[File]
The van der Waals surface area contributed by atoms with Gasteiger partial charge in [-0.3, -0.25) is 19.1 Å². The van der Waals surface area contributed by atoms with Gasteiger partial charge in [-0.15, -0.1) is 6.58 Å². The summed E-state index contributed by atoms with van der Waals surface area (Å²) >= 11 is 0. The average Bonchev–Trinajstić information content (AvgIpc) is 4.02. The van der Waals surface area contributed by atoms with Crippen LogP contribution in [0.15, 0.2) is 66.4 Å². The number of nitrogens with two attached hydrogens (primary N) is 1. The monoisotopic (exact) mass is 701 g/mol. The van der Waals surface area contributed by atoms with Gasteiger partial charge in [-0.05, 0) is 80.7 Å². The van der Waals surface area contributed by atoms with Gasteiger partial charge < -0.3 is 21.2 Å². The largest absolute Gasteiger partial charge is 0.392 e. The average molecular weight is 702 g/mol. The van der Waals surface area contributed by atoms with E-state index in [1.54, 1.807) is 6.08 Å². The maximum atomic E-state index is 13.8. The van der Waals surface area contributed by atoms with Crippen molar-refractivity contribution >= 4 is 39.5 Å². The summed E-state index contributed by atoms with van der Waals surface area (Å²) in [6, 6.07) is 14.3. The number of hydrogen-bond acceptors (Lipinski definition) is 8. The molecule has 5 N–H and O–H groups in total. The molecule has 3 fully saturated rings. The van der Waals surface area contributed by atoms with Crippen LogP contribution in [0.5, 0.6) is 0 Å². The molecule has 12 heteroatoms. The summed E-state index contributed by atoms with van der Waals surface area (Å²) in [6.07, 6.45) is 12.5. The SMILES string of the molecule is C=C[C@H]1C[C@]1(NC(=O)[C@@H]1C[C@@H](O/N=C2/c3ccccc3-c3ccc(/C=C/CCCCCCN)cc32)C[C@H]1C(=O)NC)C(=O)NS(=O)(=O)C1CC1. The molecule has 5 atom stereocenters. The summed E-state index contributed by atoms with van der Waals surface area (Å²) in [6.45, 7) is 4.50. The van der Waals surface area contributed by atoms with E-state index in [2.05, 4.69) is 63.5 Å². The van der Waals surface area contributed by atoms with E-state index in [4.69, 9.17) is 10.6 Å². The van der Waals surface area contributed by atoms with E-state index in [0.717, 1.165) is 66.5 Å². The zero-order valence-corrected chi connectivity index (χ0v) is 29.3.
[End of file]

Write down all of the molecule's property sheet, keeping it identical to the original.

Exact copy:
The van der Waals surface area contributed by atoms with Gasteiger partial charge in [-0.3, -0.25) is 19.1 Å². The van der Waals surface area contributed by atoms with Gasteiger partial charge in [-0.15, -0.1) is 6.58 Å². The summed E-state index contributed by atoms with van der Waals surface area (Å²) >= 11 is 0. The average Bonchev–Trinajstić information content (AvgIpc) is 4.02. The van der Waals surface area contributed by atoms with Crippen LogP contribution in [0.15, 0.2) is 66.4 Å². The number of nitrogens with two attached hydrogens (primary N) is 1. The monoisotopic (exact) mass is 701 g/mol. The van der Waals surface area contributed by atoms with Gasteiger partial charge in [-0.05, 0) is 80.7 Å². The van der Waals surface area contributed by atoms with Gasteiger partial charge < -0.3 is 21.2 Å². The largest absolute Gasteiger partial charge is 0.392 e. The average molecular weight is 702 g/mol. The van der Waals surface area contributed by atoms with E-state index in [1.54, 1.807) is 6.08 Å². The maximum atomic E-state index is 13.8. The van der Waals surface area contributed by atoms with Crippen molar-refractivity contribution >= 4 is 39.5 Å². The summed E-state index contributed by atoms with van der Waals surface area (Å²) in [6, 6.07) is 14.3. The number of hydrogen-bond acceptors (Lipinski definition) is 8. The molecule has 5 N–H and O–H groups in total. The molecule has 3 fully saturated rings. The van der Waals surface area contributed by atoms with Crippen LogP contribution in [0.5, 0.6) is 0 Å². The molecule has 12 heteroatoms. The summed E-state index contributed by atoms with van der Waals surface area (Å²) in [6.07, 6.45) is 12.5. The SMILES string of the molecule is C=C[C@H]1C[C@]1(NC(=O)[C@@H]1C[C@@H](O/N=C2/c3ccccc3-c3ccc(/C=C/CCCCCCN)cc32)C[C@H]1C(=O)NC)C(=O)NS(=O)(=O)C1CC1. The molecule has 5 atom stereocenters. The summed E-state index contributed by atoms with van der Waals surface area (Å²) in [6.45, 7) is 4.50. The van der Waals surface area contributed by atoms with E-state index in [2.05, 4.69) is 63.5 Å². The van der Waals surface area contributed by atoms with E-state index in [4.69, 9.17) is 10.6 Å². The van der Waals surface area contributed by atoms with E-state index in [0.717, 1.165) is 66.5 Å². The zero-order valence-corrected chi connectivity index (χ0v) is 29.3.